In the preview session, I played as Galeb, one of the three protagonists of the game. A vampire of clan Ventrue, Galeb is sent to investigate the scene of the supposed murder of a broker who handled the business of the Camarilla, the secret organization of vampires that strives to uphold the Masquerade as a means of protecting all vampires from humanity.
In this mission, Galeb is disguised as an FBI officer and gains access to the crime scene already brimming with police. At the behest of the new vampire Prince of Boston, Hazel Iversen, his first goal is to secure all of the broker's files on prominent vampires.
The moment-to-moment gameplay plays a lot like the Sherlock Holmes games in that you have to investigate all of the environments and talk to every character to learn about even the smallest details. I spent about 90 minutes wading through the entire broker's house and talking to every NPC, eventually managing to gather the aforementioned files, but if not for the preview chaperone, I would have gone ahead without discovering that - mild spoilers ahead - the broker was actually alive all along, hidden inside a safe room. That was an interesting discovery, as it led to a better showcase of some of the systems discussed earlier.
Once you get a hold of the broker, you need to escort him outside without too much collateral damage. It is no easy feat as the police officers try to stop Galeb, forcing him to use his powers. But because I had previously used the Dominate power on an officer, the Hunger level was already dangerously high, and Galeb began showing difficulties containing himself. Eventually, I decided not to use other powers, which led to a firefight confrontation where the broker died. But it is also possible to succeed in the extraction and then succumb to the Hunger, leading Galeb to recklessly feed on the broker until his death.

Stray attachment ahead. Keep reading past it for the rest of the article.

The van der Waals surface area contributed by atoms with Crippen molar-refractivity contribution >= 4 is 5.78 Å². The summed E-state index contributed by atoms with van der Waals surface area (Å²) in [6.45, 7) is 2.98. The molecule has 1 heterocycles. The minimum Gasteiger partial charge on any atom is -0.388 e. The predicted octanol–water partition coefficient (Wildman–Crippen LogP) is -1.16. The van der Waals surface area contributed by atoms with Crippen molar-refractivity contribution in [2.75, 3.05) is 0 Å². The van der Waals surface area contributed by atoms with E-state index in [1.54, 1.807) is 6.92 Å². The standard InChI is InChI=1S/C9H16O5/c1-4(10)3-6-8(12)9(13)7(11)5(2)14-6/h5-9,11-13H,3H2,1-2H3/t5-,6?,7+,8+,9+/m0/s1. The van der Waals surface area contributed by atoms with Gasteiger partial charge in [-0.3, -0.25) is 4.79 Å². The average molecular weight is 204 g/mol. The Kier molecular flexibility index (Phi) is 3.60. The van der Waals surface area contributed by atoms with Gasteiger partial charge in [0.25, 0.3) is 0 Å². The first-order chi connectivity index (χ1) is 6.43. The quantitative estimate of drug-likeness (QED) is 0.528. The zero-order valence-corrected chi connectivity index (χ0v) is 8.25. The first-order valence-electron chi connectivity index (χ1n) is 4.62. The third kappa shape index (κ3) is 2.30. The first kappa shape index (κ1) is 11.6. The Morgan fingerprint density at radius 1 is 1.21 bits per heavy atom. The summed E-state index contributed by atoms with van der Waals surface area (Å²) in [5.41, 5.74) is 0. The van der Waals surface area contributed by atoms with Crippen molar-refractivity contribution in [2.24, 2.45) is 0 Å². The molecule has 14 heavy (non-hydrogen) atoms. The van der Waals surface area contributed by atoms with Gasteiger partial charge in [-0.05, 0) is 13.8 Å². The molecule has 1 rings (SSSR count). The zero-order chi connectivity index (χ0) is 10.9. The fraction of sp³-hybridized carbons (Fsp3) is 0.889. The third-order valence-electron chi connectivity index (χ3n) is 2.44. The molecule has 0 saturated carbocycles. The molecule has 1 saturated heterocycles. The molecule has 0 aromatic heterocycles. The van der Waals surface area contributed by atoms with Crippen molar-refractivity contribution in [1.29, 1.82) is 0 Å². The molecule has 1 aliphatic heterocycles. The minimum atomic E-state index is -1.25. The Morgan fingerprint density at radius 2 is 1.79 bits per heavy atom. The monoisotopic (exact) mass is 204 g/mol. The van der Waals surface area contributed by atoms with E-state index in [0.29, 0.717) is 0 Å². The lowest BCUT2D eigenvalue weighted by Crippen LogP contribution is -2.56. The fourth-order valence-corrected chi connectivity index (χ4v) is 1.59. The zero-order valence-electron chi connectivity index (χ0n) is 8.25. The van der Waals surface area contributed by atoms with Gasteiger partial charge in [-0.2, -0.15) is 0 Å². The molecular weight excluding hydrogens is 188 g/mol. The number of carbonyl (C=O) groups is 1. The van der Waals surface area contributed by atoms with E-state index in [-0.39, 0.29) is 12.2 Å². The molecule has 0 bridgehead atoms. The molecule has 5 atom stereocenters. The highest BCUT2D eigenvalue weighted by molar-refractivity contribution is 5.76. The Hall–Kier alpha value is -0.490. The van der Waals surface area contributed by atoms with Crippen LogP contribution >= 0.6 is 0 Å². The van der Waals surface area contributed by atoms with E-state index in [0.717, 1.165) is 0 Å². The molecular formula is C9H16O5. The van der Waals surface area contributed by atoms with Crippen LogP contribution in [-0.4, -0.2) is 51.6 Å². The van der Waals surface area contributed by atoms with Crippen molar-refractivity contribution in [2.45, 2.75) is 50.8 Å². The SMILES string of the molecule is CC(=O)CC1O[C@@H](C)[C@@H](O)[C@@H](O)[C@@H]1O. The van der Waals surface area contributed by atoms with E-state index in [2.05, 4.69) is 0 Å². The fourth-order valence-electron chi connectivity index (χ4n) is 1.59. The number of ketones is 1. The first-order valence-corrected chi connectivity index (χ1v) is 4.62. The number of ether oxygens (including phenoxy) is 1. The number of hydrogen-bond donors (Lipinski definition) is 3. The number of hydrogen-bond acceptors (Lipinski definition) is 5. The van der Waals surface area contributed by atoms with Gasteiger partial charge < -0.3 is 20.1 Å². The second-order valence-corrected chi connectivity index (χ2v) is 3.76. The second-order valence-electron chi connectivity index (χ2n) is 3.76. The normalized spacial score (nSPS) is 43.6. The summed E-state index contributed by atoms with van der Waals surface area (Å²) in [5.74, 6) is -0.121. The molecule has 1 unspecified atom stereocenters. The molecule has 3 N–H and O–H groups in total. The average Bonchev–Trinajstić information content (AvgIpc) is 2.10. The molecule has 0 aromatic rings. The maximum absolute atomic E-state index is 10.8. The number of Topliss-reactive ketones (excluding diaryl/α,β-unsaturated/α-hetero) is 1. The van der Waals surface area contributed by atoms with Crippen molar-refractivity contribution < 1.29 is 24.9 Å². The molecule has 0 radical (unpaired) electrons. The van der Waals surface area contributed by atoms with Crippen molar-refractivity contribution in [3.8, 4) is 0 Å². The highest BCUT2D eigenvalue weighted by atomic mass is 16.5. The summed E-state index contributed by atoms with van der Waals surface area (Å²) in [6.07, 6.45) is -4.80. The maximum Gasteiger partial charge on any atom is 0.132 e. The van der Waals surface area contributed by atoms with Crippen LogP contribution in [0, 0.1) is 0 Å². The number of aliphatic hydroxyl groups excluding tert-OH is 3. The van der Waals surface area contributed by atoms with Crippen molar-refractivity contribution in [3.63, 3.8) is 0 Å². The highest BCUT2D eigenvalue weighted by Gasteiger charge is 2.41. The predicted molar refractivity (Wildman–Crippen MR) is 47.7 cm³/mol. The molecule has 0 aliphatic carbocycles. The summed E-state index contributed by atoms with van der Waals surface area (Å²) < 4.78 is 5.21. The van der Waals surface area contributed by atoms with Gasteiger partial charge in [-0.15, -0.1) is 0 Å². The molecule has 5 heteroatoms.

Like in The Council, Big Bad Wolf promised a strong emphasis on choices and consequences, thanks to a branching narrative featuring many different paths and endings. While I couldn't possibly speak of any far-reaching consequences, having played a single mission, the preview already demonstrated that there are plenty of short-term ones, at least.
From a technical standpoint, Vampire: The Masquerade - Swansong didn't exactly shine. Granted, the preview was conducted through Shadow (the cloud streaming service), which made everything look blurrier. But even taking that into account, the overall level of detail seemed relatively modest for an Unreal Engine 4 game, and performance was far from perfect, too. While facial animations are rather well done (understandably so, given the game's strong focus on dialogues), the same cannot be said for the stiff movement animations. It is unclear whether this was a recent build or not, though.
Either way, it won't be long before Vampire: The Masquerade - Swansong launches on PC (Epic Games Store), PlayStation 4, PlayStation 5, Xbox One, Xbox Series S|X, and Nintendo Switch. While it may not satisfy every Bloodlines fan due to its lack of action combat, Swansong certainly looks worthy of attention for anyone who's into vampires and narrative RPGs.